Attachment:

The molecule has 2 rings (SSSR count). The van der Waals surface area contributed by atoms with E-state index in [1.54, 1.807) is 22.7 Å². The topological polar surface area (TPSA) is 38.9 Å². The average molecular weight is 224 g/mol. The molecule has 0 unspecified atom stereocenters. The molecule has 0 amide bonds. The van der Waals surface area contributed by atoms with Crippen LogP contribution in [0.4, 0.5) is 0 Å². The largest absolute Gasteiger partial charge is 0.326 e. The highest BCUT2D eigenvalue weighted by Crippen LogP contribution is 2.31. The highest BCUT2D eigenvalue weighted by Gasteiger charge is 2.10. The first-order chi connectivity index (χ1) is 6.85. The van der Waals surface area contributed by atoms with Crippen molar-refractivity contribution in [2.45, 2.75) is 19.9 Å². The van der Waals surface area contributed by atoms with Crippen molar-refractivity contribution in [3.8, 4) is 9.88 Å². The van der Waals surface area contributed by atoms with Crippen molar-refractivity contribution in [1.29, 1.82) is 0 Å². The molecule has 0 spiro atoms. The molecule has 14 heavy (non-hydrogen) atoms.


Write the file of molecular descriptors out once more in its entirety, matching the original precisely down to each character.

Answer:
The molecule has 2 rings (SSSR count). The van der Waals surface area contributed by atoms with E-state index in [1.54, 1.807) is 22.7 Å². The topological polar surface area (TPSA) is 38.9 Å². The average molecular weight is 224 g/mol. The molecule has 0 unspecified atom stereocenters. The molecule has 0 amide bonds. The van der Waals surface area contributed by atoms with Crippen LogP contribution in [0.4, 0.5) is 0 Å². The largest absolute Gasteiger partial charge is 0.326 e. The highest BCUT2D eigenvalue weighted by Crippen LogP contribution is 2.31. The highest BCUT2D eigenvalue weighted by Gasteiger charge is 2.10. The first-order chi connectivity index (χ1) is 6.85. The van der Waals surface area contributed by atoms with Crippen molar-refractivity contribution in [2.45, 2.75) is 19.9 Å². The van der Waals surface area contributed by atoms with Crippen molar-refractivity contribution in [3.8, 4) is 9.88 Å². The van der Waals surface area contributed by atoms with Crippen molar-refractivity contribution in [1.29, 1.82) is 0 Å². The molecule has 0 spiro atoms. The molecule has 14 heavy (non-hydrogen) atoms.